Western Processing fifth five-year review now available (PDF) (61 pp. 3.6MB): This recently completed report concluded that: the slurry wall, the sophisticated cap made from multiple layers of soil and high-tech fabric, and the new pump and treat system all work together to prevent groundwater contamination from leaving the property. Contaminated groundwater called the Trans Plume (which escaped before the slurry wall was built) has decreased in concentration to levels well within EPA’s standard for safe drinking water. This review found no evidence that humans or wildlife are being exposed to contaminants from this site. However, for the cleanup to continue to protect people and the environment, EPA recommends that this property’s deed disclose to any future owners the possibility of below-surface soil and groundwater contamination.
For more information contact Joe Wallace, EPA Project Manager at 206-553-4470 or 800-424-4372 (ask for extension 2723) or email: email@example.com. TTY users may call the Federal Relay Service at 800-877-8339 and give the operator Joe Wallace’s phone number.
The 13-acre Western Processing Company, Inc. site is located in the highly industrialized Kent Valley, approximately 20 miles south of Seattle and 2 miles north of the city center for Kent. The company originally reprocessed animal by-products and brewer's yeast, but the business expanded in the 1960s to include recycling, reclaiming, treating, and disposing of industrial wastes. These included electroplating wastes, waste acids (pickle liquor and battery acid), zinc dross and flue dust from steel mills, transformers, waste oils, pesticides, and spent solvents.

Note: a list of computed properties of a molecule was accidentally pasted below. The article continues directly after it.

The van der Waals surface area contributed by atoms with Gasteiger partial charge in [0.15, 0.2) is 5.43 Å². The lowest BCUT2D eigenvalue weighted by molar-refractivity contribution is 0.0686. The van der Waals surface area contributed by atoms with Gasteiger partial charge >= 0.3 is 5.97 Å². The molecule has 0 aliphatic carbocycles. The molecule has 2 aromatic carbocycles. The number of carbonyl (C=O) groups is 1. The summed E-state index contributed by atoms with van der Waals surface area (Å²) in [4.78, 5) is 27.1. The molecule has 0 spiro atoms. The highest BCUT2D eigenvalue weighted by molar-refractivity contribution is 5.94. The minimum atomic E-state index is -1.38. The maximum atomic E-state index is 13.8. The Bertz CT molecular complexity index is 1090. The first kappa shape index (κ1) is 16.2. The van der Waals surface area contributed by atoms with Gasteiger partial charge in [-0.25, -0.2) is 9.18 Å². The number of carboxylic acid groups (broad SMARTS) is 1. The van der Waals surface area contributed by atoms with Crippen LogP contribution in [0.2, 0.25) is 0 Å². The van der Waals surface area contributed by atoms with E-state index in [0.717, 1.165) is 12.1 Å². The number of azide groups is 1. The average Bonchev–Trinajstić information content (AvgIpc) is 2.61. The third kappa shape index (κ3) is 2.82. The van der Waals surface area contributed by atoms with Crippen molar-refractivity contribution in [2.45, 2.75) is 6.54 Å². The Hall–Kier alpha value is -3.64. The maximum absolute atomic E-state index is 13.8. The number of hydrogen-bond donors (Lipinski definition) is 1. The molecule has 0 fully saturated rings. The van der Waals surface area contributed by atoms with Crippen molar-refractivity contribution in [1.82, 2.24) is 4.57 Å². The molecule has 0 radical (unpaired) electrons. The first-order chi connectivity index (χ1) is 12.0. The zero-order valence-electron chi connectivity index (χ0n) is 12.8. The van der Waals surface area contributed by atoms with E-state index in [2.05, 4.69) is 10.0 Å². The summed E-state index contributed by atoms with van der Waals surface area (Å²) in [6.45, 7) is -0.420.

From 1961 until 1983, approximately 300 businesses transported their industrial wastes to the Western Processing site. The company stored 72 bulk tanks and around 4,000 to 6,000 drums on the site property. The property also contained other containers, open waste piles and 10 lagoons. In 1983, the company was permanently closed by federal court order.
As of the 2000 census, 78,327 people lived within three miles of the site and 78 people lived within one mile of the site. The nearest drinking water well for the City of Kent (pop. 86,660) is located more than a mile from the site. This aquifer is much deeper than the contaminated aquifer at the site.
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